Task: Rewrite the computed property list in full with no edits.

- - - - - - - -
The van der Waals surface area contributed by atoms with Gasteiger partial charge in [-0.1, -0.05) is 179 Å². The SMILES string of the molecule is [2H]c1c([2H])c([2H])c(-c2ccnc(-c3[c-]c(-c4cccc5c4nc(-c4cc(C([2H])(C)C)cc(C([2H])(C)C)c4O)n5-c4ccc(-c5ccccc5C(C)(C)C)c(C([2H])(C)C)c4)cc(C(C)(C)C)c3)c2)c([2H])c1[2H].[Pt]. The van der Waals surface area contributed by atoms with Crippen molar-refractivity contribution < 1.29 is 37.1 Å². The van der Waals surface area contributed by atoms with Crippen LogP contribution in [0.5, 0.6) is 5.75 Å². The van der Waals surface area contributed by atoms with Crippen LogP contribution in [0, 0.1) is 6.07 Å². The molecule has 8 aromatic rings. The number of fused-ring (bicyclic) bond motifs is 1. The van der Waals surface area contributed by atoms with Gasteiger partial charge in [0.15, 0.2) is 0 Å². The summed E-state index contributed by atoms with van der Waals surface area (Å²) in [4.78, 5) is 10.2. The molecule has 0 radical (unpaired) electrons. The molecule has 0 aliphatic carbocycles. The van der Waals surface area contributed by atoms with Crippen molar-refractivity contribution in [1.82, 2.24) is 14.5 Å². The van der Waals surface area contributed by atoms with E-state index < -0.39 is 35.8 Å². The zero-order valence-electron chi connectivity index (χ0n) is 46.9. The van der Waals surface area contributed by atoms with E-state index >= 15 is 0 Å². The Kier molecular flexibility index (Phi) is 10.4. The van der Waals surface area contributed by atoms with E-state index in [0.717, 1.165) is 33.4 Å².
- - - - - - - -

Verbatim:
The van der Waals surface area contributed by atoms with Gasteiger partial charge in [-0.1, -0.05) is 179 Å². The SMILES string of the molecule is [2H]c1c([2H])c([2H])c(-c2ccnc(-c3[c-]c(-c4cccc5c4nc(-c4cc(C([2H])(C)C)cc(C([2H])(C)C)c4O)n5-c4ccc(-c5ccccc5C(C)(C)C)c(C([2H])(C)C)c4)cc(C(C)(C)C)c3)c2)c([2H])c1[2H].[Pt]. The van der Waals surface area contributed by atoms with Crippen molar-refractivity contribution < 1.29 is 37.1 Å². The van der Waals surface area contributed by atoms with Crippen LogP contribution in [0.5, 0.6) is 5.75 Å². The van der Waals surface area contributed by atoms with Crippen LogP contribution in [0, 0.1) is 6.07 Å². The molecule has 8 aromatic rings. The number of fused-ring (bicyclic) bond motifs is 1. The van der Waals surface area contributed by atoms with Gasteiger partial charge in [0.15, 0.2) is 0 Å². The summed E-state index contributed by atoms with van der Waals surface area (Å²) in [4.78, 5) is 10.2. The molecule has 0 radical (unpaired) electrons. The molecule has 0 aliphatic carbocycles. The van der Waals surface area contributed by atoms with Crippen molar-refractivity contribution in [1.82, 2.24) is 14.5 Å². The van der Waals surface area contributed by atoms with E-state index < -0.39 is 35.8 Å². The zero-order valence-electron chi connectivity index (χ0n) is 46.9. The van der Waals surface area contributed by atoms with E-state index >= 15 is 0 Å². The Kier molecular flexibility index (Phi) is 10.4. The van der Waals surface area contributed by atoms with E-state index in [0.717, 1.165) is 33.4 Å².